When Van Gogh began to formally study art, he centered his focus around color theory through a series of skeletons that captured shade and light in an irreverent and dark expression. These studies have come to life across the vamps of the Classic Slip-On, long sleeve tee, hoodie and hat with Van Gogh’s human skull placed expertly across each silhouette with subtle details of the artist’s handwriting and brush strokes hidden in a reimagined checkerboard print. 

Van Gogh returned home a fortnight later and resumed painting, producing a mirror-image Self-Portrait with Bandaged Ear and Pipe, several still lifes, and La Berceuse (Woman Rocking a Cradle; Augustine-Alix Pellicot Roulin, 1851–1930). Several weeks later, he again showed symptoms of mental disturbance severe enough to cause him to be sent back to the hospital. At the end of April 1889, fearful of losing his renewed capacity for work, which he regarded as a guarantee of his sanity, he asked to be temporarily shut up in the asylum at Saint-Rémy-de-Provence in order to be under medical supervision.
Late in November 1881, Van Gogh wrote a letter to Johannes Stricker, one which he described to Theo as an attack.[59] Within days he left for Amsterdam.[60] Kee would not meet him, and her parents wrote that his "persistence is disgusting".[61] In despair, he held his left hand in the flame of a lamp, with the words: "Let me see her for as long as I can keep my hand in the flame."[61][62] He did not recall the event well, but later assumed that his uncle had blown out the flame. Kee's father made it clear that her refusal should be heeded and that the two would not marry, largely because of Van Gogh's inability to support himself.[63]

The Underground City (officially RESO) is an important tourist attraction. It is the set of interconnected shopping complexes (both above and below ground). This impressive network connects pedestrian thoroughfares to universities, as well as hotels, restaurants, bistros, subway stations and more, in and around downtown with 32 kilometres (20 miles) of tunnels over twelve square kilometres (4.6 square miles) of the most densely populated part of Montreal.


In mid-1889, and at his sister Wil's request, Van Gogh painted several smaller versions of Wheat Field with Cypresses.[250] The works are characterised by swirls and densely painted impasto, and include The Starry Night, in which cypresses dominate the foreground.[247] In addition to this, other notable works on cypresses include Cypresses (1889), Cypresses with Two Figures (1889–90), and Road with Cypress and Star (1890).[251]
Van Gogh's fame reached its first peak in Austria and Germany before World War I,[281] helped by the publication of his letters in three volumes in 1914.[282] His letters are expressive and literate, and have been described as among the foremost 19th-century writings of their kind.[9] These began a compelling mythology of Van Gogh as an intense and dedicated painter who suffered for his art and died young.[283] In 1934, the novelist Irving Stone wrote a biographical novel of Van Gogh's life titled Lust for Life, based on Van Gogh's letters to Theo. This novel and the 1956 film further enhanced his fame, especially in the United States where Stone surmised only a few hundred people had heard of van Gogh prior to his surprise best-selling book.[284][285]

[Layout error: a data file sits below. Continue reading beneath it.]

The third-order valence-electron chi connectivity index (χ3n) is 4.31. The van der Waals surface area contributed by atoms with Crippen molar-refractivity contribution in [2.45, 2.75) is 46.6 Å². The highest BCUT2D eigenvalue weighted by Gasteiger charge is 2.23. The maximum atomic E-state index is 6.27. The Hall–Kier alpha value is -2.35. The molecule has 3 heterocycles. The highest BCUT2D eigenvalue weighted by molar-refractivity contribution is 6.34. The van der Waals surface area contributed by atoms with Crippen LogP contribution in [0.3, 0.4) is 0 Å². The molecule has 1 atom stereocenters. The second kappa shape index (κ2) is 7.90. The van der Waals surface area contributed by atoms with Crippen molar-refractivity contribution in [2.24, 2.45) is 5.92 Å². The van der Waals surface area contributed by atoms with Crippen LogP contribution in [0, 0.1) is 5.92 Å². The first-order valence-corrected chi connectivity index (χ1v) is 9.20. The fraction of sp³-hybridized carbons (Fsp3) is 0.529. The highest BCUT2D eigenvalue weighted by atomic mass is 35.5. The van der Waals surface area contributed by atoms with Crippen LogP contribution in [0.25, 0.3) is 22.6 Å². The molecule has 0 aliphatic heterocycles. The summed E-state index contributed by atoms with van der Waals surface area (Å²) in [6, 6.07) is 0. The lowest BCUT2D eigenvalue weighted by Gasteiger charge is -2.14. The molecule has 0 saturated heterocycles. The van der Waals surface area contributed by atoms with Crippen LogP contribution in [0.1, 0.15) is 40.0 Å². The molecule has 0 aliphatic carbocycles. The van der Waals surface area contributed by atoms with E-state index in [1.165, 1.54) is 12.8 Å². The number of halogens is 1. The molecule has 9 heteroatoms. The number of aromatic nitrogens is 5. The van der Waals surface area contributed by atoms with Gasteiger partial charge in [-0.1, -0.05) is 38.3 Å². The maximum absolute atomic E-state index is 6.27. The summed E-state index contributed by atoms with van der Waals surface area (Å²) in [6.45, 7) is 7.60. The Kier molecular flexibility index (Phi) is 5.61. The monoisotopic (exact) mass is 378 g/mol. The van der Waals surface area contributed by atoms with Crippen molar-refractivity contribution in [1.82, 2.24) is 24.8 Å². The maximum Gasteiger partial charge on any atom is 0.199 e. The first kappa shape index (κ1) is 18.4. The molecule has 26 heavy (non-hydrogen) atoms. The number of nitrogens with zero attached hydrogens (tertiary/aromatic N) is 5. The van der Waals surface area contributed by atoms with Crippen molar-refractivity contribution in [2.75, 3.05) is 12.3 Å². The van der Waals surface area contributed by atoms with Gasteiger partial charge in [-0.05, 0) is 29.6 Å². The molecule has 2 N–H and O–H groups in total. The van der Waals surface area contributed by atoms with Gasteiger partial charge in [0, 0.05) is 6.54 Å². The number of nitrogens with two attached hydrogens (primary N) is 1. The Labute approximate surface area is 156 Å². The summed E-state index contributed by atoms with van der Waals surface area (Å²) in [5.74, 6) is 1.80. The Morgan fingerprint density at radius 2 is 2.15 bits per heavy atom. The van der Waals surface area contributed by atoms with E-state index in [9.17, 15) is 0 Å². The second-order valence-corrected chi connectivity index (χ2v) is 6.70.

Van Gogh was buried on 30 July, in the municipal cemetery of Auvers-sur-Oise. The funeral was attended by Theo van Gogh, Andries Bonger, Charles Laval, Lucien Pissarro, Émile Bernard, Julien Tanguy and Paul Gachet, among twenty family members, friends and locals. Theo had been ill, and his health began to decline further after his brother's death. Weak and unable to come to terms with Vincent's absence, he died on 25 January 1891 at Den Dolder, and was buried in Utrecht.[194] In 1914, Johanna van Gogh-Bonger had Theo's body exhumed and moved from Utrecht to be re-buried alongside Vincent's at Auvers-sur-Oise.[195]
Montreal was the capital of the Province of Canada from 1844 to 1849, but lost its status when a Tory mob burnt down the Parliament building to protest the passage of the Rebellion Losses Bill.[60] For strategic reasons, Queen Victoria herself established Ottawa as the capital. The reasons were twofold; as it was located more in the interior of the nation, it was less susceptible to US attack. Perhaps more importantly, as it lay on the border between French and English Canada, the small town of Ottawa was seen as a compromise between Montreal, Toronto, Kingston and Quebec City, who were all vying to become the young nation's official capital. 

While in Asnières Van Gogh painted parks, restaurants and the Seine, including Bridges across the Seine at Asnières. In November 1887, Theo and Vincent befriended Paul Gauguin who had just arrived in Paris.[112] Towards the end of the year, Vincent arranged an exhibition alongside Bernard, Anquetin, and probably Toulouse-Lautrec, at the Grand-Bouillon Restaurant du Chalet, 43 avenue de Clichy, Montmartre. In a contemporary account, Bernard wrote that the exhibition was ahead of anything else in Paris.[113] There Bernard and Anquetin sold their first paintings, and Van Gogh exchanged work with Gauguin. Discussions on art, artists, and their social situations started during this exhibition, continued and expanded to include visitors to the show, like Camille Pissarro and his son Lucien, Signac and Seurat. In February 1888, feeling worn out from life in Paris, Van Gogh left, having painted more than 200 paintings during his two years there. Hours before his departure, accompanied by Theo, he paid his first and only visit to Seurat in his studio.[114]
Where as some trusting fans believed the post, others were immediately skeptical of the report, perhaps learning their lesson from the huge amount of fake death reports emerging about celebrities over recent months. Some pointed out that the news had not been carried on any major American network, indicating that it was a fake report, as the death of an actor of Dick Van Dyke's stature would be major news across networks.